Lacewings (Order Neuroptera) are a relatively small group of insects with around 5000 different species worldwide and more than 600 species known from Australia.

They range in size from the minute "dusty-wings" (Family Coniopterygidae) with wingspans as small as 5 mm, to Australia’s largest, Heloclisus fulva, an inland antlion with a wingspan up to 15 cm. Lacewings have two pairs of delicate wings, usually with a dense network of veins. Most have a weak, floppy flight, but some such as owl flies and the uniquely Australian stilbopterygines (a special group of antlions) are fast, agile fliers that resemble dragonflies.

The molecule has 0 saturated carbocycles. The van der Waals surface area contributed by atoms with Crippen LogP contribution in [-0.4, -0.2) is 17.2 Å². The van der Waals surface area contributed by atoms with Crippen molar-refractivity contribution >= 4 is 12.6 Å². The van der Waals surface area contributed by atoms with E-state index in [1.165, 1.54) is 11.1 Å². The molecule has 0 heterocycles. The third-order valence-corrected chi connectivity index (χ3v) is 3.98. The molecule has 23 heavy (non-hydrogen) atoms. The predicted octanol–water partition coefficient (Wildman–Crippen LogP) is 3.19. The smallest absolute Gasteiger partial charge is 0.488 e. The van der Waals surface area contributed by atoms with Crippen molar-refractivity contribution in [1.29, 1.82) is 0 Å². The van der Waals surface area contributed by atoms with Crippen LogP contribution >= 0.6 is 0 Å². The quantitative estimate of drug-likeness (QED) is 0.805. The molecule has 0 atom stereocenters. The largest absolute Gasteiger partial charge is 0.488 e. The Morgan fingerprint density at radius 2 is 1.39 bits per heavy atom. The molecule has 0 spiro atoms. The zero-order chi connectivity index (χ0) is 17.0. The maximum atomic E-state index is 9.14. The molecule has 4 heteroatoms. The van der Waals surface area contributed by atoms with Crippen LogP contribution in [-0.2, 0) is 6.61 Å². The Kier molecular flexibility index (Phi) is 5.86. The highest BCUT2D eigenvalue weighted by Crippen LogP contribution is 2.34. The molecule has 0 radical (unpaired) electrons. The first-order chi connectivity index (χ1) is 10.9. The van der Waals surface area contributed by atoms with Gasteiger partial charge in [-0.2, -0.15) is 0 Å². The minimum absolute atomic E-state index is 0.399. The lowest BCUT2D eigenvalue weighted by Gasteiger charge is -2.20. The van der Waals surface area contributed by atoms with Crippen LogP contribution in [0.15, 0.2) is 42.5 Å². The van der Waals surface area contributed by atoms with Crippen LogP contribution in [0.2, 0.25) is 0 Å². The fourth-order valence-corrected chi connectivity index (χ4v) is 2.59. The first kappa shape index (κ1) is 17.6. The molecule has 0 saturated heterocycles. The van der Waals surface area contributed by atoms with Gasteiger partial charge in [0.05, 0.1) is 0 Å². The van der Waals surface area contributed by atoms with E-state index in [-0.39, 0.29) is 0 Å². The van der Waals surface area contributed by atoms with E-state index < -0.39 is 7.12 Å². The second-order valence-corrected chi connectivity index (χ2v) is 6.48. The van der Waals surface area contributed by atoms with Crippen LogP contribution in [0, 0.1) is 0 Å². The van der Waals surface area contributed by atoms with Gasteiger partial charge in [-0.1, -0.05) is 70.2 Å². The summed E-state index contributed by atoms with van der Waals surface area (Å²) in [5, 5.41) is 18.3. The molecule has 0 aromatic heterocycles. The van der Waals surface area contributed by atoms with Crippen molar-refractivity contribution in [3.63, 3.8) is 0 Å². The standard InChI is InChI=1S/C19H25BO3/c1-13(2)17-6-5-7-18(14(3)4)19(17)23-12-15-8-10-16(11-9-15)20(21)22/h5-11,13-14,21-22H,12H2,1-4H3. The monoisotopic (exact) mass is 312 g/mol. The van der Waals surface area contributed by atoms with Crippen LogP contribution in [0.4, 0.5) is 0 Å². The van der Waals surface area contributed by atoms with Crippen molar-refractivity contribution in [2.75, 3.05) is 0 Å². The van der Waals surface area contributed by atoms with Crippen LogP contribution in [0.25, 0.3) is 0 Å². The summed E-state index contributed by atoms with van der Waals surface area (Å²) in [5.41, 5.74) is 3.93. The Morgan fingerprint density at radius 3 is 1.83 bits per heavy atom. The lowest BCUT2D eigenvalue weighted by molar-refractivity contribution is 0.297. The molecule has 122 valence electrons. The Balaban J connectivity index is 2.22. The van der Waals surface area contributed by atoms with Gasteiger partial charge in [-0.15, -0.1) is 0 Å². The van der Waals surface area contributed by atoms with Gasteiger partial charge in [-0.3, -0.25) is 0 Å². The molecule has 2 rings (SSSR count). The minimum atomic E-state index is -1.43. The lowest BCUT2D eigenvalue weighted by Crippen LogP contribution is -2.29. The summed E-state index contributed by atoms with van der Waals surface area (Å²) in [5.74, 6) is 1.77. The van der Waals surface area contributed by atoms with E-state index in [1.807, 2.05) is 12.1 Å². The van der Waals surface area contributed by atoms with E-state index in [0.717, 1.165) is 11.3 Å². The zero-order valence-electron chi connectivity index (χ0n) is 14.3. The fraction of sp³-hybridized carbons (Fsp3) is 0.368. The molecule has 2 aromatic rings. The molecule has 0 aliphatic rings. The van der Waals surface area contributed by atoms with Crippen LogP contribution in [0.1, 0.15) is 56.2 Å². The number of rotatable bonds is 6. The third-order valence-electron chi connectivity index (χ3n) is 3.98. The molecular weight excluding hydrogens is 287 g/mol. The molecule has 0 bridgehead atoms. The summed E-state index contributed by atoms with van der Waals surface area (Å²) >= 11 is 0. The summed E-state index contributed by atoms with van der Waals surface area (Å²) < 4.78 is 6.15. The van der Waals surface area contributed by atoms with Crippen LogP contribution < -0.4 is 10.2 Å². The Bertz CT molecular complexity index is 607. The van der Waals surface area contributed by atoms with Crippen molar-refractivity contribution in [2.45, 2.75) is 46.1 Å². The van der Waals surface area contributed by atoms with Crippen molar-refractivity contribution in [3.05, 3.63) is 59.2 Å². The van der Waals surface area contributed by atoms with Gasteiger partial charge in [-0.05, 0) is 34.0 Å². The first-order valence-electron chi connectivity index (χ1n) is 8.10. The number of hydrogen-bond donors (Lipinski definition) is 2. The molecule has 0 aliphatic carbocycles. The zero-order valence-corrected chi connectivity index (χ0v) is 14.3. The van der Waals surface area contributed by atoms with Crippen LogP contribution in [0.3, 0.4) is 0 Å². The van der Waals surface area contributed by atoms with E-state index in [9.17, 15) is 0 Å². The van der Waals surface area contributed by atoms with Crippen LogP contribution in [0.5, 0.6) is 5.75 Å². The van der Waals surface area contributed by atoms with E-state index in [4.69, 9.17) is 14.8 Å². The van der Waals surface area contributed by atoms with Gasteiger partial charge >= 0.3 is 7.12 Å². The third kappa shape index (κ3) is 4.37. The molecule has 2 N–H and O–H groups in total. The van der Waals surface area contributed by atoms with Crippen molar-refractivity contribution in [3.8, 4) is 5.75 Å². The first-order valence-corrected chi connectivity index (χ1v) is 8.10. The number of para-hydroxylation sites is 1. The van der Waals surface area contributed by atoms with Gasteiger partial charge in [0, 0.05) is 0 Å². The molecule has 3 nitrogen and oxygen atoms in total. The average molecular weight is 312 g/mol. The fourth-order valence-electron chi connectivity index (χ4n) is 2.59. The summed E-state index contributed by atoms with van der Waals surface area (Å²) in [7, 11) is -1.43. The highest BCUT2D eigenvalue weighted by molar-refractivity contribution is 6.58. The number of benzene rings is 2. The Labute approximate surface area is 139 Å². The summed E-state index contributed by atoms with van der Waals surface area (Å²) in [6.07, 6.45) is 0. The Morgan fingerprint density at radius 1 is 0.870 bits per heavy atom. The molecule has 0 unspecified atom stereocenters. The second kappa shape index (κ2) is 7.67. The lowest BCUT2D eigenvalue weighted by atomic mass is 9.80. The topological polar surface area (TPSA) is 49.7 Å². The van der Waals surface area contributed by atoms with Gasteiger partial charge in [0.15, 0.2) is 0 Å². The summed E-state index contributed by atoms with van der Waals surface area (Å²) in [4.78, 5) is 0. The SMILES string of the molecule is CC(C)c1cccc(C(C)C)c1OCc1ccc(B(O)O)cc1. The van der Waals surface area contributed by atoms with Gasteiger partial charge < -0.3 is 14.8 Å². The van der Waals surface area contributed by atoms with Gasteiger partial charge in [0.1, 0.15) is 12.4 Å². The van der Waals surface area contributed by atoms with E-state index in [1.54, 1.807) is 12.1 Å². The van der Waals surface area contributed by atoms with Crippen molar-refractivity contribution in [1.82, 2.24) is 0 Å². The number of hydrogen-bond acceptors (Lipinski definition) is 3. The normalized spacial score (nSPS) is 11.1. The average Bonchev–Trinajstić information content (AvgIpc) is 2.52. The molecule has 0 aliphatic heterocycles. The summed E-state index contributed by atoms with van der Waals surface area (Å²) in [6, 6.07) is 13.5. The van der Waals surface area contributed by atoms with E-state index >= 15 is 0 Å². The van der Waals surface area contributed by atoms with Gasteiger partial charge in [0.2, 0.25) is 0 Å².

Australia’s largest group of lacewings are the antlions (around 250 species) which are particularly common in arid and semiarid areas. Adult and larval lacewings are mostly predators. Some groups such as green lacewings (Family Chrysopidae) and brown lacewings (Family Hemerobiidae) are beneficial in crops and gardens feeding on plant pests such as aphids, scale insects and moth eggs and caterpillars.

Adults of many lacewing species are active at night and often attracted to lights, but others are active during the day.

Stilbopteryx walkeri (Stilbopterygidae)Stilbopteryx walkeri (Stilbopterygidae).

Mantid Lacewing (Austromantispa imbecilla)Mantid Lacewing (Austromantispa imbecilla).

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